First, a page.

Table (standing)=4M(888mm)H x 3M(666mm)D

Table (standing)=4M(34.96″)H x 3M(26.22″)D

If you get tired of standing at the table, you will need a stool.  After some experimenting I found that a height of 5/4M(278mm) below the height of the standing work table height.  When compared to the standing work table depicted above, the stool height works out to be 11/4M(611mm).  The depth of the stool seat needs be narrower than that of a chair.  A full depth (9/5M=400mm) seat on the stool runs the risk of creating a pinch point at the back of the knee.  So I have established a depth for the stool seat, as well as benches, to be 3/2M(333mm).  There also needs to be a foot rest 7/4M(388mm) below the seat height so the users feet are not left dangling.

Stool (tall)=11/4M(611mm)H x 3/2M(333mm)D

Stool (tall)=11/4M(24″)H x 3/2M(13.11″)D

None of these proportions/dimensions are set in stone, but will provide me with starting points.  I have also made no mention of length.  Length is quite variable and can be a result of function and/or design.  As I design other pieces that don’t fit into the above categories, I’ll use this reference to determine how those new pieces will interact.  Both with the above types of furniture and with myself.

So I hope that I haven’t confused you, but gave you something to think about.

PDF version of the reference sheet: tables_seating_proportions.pdf

Greg Merritt

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14 Responses to Tables and Seating in Hillbilly Proportions

  1. Brian Eve says:

    This is way better than what I usually do, which is, “How do you like the height of this table?”

  2. Sylvain says:

    What about adding 1″ or 1.5″ to take shoes into account? (except for the step stool where it compensate itself)

    I have found this on :
    “When assemblers must stand to perform tasks, workbench heights should be as follows:
    • precision work: above elbow height.
    • light work: just below elbow height.
    • heavy work: 4 to 6 inches below elbow height. ”

    Taking your elbow height (5M), adding 1″ for shoes, subtracting 6″ for heavy work would give
    38.7″ or 983mm. Incidentaly, 38″ is the height Paul Sellers found satisfying for most people between 5’ 9” and 5’11”.
    Note that on your picture, the sihouette extending his arm at 45° can not reach the table (standing) without leaning forward.

    Anyhow, this gives us food for thought.
    Thank you for publishing it.

    • Greg Merritt says:

      Yep, you can fine tune this as much as you like or as a specific task dictates.
      The standing work table depicted above is a starting point and is best suited for a multipurpose table of this type. Here in the U.S. kitchen counter heights are 34″-36″. At the 35″ based on my height, my elbow and wrists are slightly bent when resting on the front edge.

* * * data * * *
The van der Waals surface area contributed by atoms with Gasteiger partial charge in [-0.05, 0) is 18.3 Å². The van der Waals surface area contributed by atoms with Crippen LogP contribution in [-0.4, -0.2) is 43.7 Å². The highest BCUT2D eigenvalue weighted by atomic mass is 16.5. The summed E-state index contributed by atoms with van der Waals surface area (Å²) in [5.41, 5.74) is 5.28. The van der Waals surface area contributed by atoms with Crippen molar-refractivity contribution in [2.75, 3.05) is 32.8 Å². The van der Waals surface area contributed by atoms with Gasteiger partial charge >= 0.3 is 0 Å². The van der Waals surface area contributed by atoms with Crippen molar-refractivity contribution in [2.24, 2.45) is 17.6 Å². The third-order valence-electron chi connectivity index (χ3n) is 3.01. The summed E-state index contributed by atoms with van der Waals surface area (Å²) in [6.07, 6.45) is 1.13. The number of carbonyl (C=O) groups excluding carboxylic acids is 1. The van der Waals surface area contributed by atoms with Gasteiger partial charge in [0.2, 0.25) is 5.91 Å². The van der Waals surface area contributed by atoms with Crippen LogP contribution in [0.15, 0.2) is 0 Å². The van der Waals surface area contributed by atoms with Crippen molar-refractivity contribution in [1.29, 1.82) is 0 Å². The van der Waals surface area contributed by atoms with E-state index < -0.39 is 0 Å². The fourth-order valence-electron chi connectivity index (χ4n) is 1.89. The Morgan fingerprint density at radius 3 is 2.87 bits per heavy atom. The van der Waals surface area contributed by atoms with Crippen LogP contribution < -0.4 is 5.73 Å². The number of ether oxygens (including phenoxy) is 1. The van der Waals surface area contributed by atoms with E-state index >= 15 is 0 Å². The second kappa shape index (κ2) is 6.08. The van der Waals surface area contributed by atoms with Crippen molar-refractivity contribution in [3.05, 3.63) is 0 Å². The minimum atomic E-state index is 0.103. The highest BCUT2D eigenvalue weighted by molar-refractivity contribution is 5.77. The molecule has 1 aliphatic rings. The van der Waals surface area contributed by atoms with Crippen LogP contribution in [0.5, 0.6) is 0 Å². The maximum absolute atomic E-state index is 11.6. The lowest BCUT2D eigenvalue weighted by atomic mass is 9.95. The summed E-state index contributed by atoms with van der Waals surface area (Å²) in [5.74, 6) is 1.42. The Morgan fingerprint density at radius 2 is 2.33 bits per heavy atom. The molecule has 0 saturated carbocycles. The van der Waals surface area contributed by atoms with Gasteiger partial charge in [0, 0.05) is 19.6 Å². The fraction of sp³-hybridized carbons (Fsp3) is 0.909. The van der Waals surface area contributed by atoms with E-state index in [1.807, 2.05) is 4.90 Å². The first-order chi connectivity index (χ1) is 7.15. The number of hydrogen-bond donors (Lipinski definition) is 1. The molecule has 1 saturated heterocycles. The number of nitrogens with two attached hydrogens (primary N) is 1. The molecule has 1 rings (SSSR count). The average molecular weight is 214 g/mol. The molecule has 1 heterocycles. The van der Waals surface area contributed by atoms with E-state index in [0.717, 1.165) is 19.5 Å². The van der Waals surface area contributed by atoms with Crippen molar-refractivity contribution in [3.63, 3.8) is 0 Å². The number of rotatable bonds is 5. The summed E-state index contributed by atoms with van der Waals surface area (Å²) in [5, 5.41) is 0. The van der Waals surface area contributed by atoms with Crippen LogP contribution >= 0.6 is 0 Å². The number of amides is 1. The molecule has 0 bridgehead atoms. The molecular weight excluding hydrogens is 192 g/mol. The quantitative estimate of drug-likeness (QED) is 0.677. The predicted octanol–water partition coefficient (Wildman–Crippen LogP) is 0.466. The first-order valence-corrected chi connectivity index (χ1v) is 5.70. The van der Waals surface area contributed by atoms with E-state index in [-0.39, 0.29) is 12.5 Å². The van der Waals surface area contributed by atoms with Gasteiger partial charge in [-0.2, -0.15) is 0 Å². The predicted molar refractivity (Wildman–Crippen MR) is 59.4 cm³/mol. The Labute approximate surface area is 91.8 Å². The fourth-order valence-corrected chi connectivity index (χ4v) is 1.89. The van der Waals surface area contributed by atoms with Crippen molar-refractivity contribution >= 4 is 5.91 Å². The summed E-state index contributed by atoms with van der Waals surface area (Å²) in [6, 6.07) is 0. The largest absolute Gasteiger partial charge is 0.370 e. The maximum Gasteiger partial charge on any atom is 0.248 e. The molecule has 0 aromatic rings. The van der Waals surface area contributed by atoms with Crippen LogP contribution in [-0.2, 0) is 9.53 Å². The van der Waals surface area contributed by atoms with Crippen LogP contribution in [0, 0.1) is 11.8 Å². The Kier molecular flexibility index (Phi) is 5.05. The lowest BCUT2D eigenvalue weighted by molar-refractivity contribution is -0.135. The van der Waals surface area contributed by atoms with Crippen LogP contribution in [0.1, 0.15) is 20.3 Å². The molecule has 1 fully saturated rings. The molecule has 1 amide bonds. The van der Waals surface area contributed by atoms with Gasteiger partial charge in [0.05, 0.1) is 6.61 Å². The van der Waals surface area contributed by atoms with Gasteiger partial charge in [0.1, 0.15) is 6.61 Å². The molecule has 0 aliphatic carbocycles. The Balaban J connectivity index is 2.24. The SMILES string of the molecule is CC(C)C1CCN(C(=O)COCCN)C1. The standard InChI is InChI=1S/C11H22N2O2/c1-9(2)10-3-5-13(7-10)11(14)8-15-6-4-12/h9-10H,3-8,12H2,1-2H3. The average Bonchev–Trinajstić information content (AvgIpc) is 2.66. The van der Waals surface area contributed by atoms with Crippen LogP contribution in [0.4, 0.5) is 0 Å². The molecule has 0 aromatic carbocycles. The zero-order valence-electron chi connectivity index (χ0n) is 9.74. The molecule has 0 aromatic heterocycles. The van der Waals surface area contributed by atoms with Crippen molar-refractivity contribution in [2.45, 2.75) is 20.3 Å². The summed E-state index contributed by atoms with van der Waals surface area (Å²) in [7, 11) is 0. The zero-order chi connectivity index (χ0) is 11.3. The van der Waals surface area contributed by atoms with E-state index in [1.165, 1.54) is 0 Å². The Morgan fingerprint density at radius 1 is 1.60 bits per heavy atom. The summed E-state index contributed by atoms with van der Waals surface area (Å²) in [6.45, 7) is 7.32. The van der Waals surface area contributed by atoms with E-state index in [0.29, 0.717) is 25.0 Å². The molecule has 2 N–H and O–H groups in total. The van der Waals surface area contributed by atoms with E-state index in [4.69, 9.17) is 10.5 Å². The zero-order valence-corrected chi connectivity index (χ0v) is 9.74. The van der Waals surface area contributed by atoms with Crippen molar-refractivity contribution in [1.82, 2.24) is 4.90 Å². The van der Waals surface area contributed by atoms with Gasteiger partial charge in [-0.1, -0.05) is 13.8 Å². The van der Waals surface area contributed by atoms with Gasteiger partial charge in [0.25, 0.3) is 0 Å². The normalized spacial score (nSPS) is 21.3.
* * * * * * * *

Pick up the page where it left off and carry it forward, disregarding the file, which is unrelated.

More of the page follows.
I built and used the Sellers’ bench at 38″ for a few years and my current bench is 32″. Layout work was more comfortable at the 38″ height, but not much else. I prefer the lower bench height for general woodworking tasks.
      My drawing above is a reference sheet that shows me the median heights and widths. There are far too many variables to depict, which is where a book on anthropometrics comes into play. The book addresses specific tasks to help in designing a particular piece.
      At least I have you thinking about this type of thing.

      • judekenny says:

        “What height is your workbench?” was the first question that popped into my head after reading this. I see you have answered that. 🙂

  3. Kinderhook88 says:

    I’m going to have to read this again a time or two to fully appreciate what you’ve done, but my hat is off to you. It’s really cool to see how fully into proportional design you are going.

    • Greg Merritt says:

      Thanks. I like that proportional design gives me a framework within which to work. As opposed to the “about this long and high” approach. It’s actually far more complicated to explain than to work with. This post felt like trying to explain to someone in detail how to ride a bike.

  4. Derek Long says:

    Very useful stuff there, Greg.

  5. Matt McGrane says:

    Very interesting stuff, Greg. Clearly you’re putting a lot of time and thought into this. Thanks for sharing that with the world. At the end of your post you mention that you didn’t address length. My guess is that length will be largely dependent on two things: proportion and purpose (or form and function). As you’ve said before, some proportions are known to be pleasing to the eye. And for other pieces, being fit for purpose will directly determine length.

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  8. John Murden says:

    Thanks for taking the time to put this into writing, Greg. Good ideas are often the toughest to explain.

If you don't comment this is just a fancy way for me to talk to myself.